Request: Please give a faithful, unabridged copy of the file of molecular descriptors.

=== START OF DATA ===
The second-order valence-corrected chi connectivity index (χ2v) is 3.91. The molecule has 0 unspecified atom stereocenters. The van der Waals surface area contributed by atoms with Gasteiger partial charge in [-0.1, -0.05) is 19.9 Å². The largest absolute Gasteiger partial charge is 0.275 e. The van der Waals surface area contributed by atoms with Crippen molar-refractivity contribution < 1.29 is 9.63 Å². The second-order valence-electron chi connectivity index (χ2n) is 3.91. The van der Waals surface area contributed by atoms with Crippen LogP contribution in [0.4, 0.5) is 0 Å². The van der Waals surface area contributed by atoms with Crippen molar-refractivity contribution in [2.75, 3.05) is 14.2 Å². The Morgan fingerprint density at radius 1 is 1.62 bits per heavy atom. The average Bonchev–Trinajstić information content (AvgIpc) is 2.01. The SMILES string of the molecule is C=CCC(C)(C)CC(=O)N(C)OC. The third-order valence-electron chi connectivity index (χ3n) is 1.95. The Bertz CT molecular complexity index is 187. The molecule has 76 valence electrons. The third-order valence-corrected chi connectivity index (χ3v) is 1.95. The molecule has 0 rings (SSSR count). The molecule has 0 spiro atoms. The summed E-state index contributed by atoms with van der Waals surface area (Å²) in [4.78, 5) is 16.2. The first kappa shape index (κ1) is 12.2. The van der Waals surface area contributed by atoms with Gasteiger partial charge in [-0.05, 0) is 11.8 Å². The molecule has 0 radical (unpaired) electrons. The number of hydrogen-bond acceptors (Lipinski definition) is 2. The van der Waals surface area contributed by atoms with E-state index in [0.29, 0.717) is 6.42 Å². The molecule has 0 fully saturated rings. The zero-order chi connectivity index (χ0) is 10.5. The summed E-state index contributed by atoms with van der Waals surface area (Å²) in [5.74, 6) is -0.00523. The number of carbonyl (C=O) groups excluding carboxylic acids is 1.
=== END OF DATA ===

The second-order valence-corrected chi connectivity index (χ2v) is 3.91. The molecule has 0 unspecified atom stereocenters. The van der Waals surface area contributed by atoms with Gasteiger partial charge in [-0.1, -0.05) is 19.9 Å². The largest absolute Gasteiger partial charge is 0.275 e. The van der Waals surface area contributed by atoms with Crippen molar-refractivity contribution < 1.29 is 9.63 Å². The second-order valence-electron chi connectivity index (χ2n) is 3.91. The van der Waals surface area contributed by atoms with Crippen LogP contribution in [0.4, 0.5) is 0 Å². The van der Waals surface area contributed by atoms with Crippen molar-refractivity contribution in [2.75, 3.05) is 14.2 Å². The Morgan fingerprint density at radius 1 is 1.62 bits per heavy atom. The average Bonchev–Trinajstić information content (AvgIpc) is 2.01. The SMILES string of the molecule is C=CCC(C)(C)CC(=O)N(C)OC. The third-order valence-electron chi connectivity index (χ3n) is 1.95. The Bertz CT molecular complexity index is 187. The molecule has 76 valence electrons. The third-order valence-corrected chi connectivity index (χ3v) is 1.95. The molecule has 0 rings (SSSR count). The molecule has 0 spiro atoms. The summed E-state index contributed by atoms with van der Waals surface area (Å²) in [4.78, 5) is 16.2. The first kappa shape index (κ1) is 12.2. The van der Waals surface area contributed by atoms with Gasteiger partial charge in [-0.05, 0) is 11.8 Å². The molecule has 0 radical (unpaired) electrons. The number of hydrogen-bond acceptors (Lipinski definition) is 2. The van der Waals surface area contributed by atoms with E-state index in [0.29, 0.717) is 6.42 Å². The molecule has 0 fully saturated rings. The zero-order chi connectivity index (χ0) is 10.5. The summed E-state index contributed by atoms with van der Waals surface area (Å²) in [5.74, 6) is -0.00523. The number of carbonyl (C=O) groups excluding carboxylic acids is 1.